This is why you want to see "Wicked":
• The musical, which Broadway in Tucson rolled out this week for an extended run, is a spectacular light show.
• It's a stunning costume and wig parade.
• It's got an ace cast with pristine acting and singing chops.
• It's got flying monkeys and a talking goat, for goodness sake.
This is why you may want to skip it:
• It lacks a script that stretches beyond OK, and songs that, with a few exceptions, aren't terribly memorable.
Yet it is wildly popular.
Kids - often with parents in tow - see it again and again. Heck, even some adults do.
Here's a theory on why: Once you see it, it dims in the memory. This reviewer has seen it three - wait, four - times over several years, and each time it was as though it were the first.
"Wicked" just doesn't stick. It is as thin as the smoke that is used so copiously in the production.
That makes Dee Roscioli's Elphaba especially surprising - she has played the green gal more than any other actress. Yet she seemed committed and fresh in Thursday's sold-out performance at the Tucson Music Hall.
Jenn Gambatese recently joined the cast in the role of Glinda and she showed a strong comedic streak as well as a powerful voice that was operatic at times.
There were plenty of highlights. Tom McGowan (if he looks familiar, it may be because he has a long film and television resume) gave a dapper devilishness to his Wizard. Curt Hansen is a handsome Fiyero who showed a nice arc from charming and thoughtless to a man with a bit of depth. Justin Brill's Boq was tender and a tad tragic.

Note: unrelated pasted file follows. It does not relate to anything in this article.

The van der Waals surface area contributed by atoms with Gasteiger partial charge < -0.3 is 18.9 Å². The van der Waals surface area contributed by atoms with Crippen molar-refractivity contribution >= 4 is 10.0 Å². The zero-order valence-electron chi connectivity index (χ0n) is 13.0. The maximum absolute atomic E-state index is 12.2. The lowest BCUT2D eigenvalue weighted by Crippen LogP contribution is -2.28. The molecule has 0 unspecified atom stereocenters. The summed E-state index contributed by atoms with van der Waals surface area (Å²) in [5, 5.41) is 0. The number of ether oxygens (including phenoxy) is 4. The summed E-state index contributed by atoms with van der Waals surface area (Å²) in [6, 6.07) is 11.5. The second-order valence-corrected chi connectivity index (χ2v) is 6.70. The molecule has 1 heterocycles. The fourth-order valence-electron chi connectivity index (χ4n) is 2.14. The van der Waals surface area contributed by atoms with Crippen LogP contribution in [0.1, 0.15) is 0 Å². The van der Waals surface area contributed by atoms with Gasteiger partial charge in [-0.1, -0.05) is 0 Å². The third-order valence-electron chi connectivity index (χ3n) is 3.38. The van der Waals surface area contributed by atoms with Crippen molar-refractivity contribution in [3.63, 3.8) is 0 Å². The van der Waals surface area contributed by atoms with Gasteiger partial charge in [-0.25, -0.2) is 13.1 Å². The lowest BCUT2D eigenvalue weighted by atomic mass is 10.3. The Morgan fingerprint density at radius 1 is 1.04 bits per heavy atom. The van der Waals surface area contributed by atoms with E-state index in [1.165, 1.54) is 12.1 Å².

Demaree Hill did a fine job in the thankless role of Nessarose, which is under written and not particularly interesting, and Kim Zimmer was wonderfully over the top as Madame Morrible.
"Wicked" is an entertaining spectacle with all sorts of bells and whistles but not much else.
And in the eyes of many of those who quickly rose from their seats at Thursday's performance, that seemed to be more than enough.
• What: The national tour of "Wicked."
• Director: Joe Mantello.
• Presented by: Broadway in Tucson
• When: Continues through April 7. 1 and 6:30 p.m. today; 7:30 p.m. Tuesdays-Thursdays; 8 p.m. Fridays; 2 and 8 p.m. Saturdays; and 2 and 7:30 p.m. next Sunday.
• Where: Tucson Music Hall at the Tucson Convention Center, 260 S. Church Ave.
• Cost: $45-$165. A lottery for $25 orchestra seats happens two hours before every show. You can throw your name into a hat beginning 2 1/2 hours before curtain. Cash only.
• Reservations, information: 1-800-745-3000, BroadwayinTucson.com or in person at the TCC box office, where you can avoid the hefty Ticketmaster service charge.
• Running time: About 2 hours and 50 minutes, with one intermission.
Contact reporter Kathleen Allen at email@example.com or 573-4128.